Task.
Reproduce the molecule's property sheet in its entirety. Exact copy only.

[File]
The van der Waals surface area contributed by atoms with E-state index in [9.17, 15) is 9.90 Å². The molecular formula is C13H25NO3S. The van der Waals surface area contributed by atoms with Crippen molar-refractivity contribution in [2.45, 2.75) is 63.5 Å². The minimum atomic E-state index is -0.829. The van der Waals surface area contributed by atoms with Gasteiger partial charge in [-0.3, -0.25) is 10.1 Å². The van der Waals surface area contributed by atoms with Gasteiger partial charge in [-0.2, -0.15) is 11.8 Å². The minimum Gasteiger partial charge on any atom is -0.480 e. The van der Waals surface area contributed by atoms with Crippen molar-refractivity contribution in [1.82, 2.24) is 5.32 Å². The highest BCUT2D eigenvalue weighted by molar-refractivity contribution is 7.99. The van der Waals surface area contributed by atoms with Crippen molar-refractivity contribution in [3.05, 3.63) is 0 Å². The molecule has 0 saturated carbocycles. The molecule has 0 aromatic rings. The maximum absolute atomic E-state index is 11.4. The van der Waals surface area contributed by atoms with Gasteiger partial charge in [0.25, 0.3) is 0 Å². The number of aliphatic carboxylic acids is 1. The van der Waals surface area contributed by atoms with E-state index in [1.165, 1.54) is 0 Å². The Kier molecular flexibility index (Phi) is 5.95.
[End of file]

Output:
The van der Waals surface area contributed by atoms with E-state index in [9.17, 15) is 9.90 Å². The molecular formula is C13H25NO3S. The van der Waals surface area contributed by atoms with Crippen molar-refractivity contribution in [2.45, 2.75) is 63.5 Å². The minimum atomic E-state index is -0.829. The van der Waals surface area contributed by atoms with Gasteiger partial charge in [-0.3, -0.25) is 10.1 Å². The van der Waals surface area contributed by atoms with Gasteiger partial charge in [-0.2, -0.15) is 11.8 Å². The minimum Gasteiger partial charge on any atom is -0.480 e. The van der Waals surface area contributed by atoms with Crippen molar-refractivity contribution in [1.82, 2.24) is 5.32 Å². The highest BCUT2D eigenvalue weighted by molar-refractivity contribution is 7.99. The van der Waals surface area contributed by atoms with Crippen molar-refractivity contribution in [3.05, 3.63) is 0 Å². The molecule has 0 saturated carbocycles. The molecule has 0 aromatic rings. The maximum absolute atomic E-state index is 11.4. The van der Waals surface area contributed by atoms with Gasteiger partial charge in [0.25, 0.3) is 0 Å². The number of aliphatic carboxylic acids is 1. The van der Waals surface area contributed by atoms with E-state index in [1.165, 1.54) is 0 Å². The Kier molecular flexibility index (Phi) is 5.95.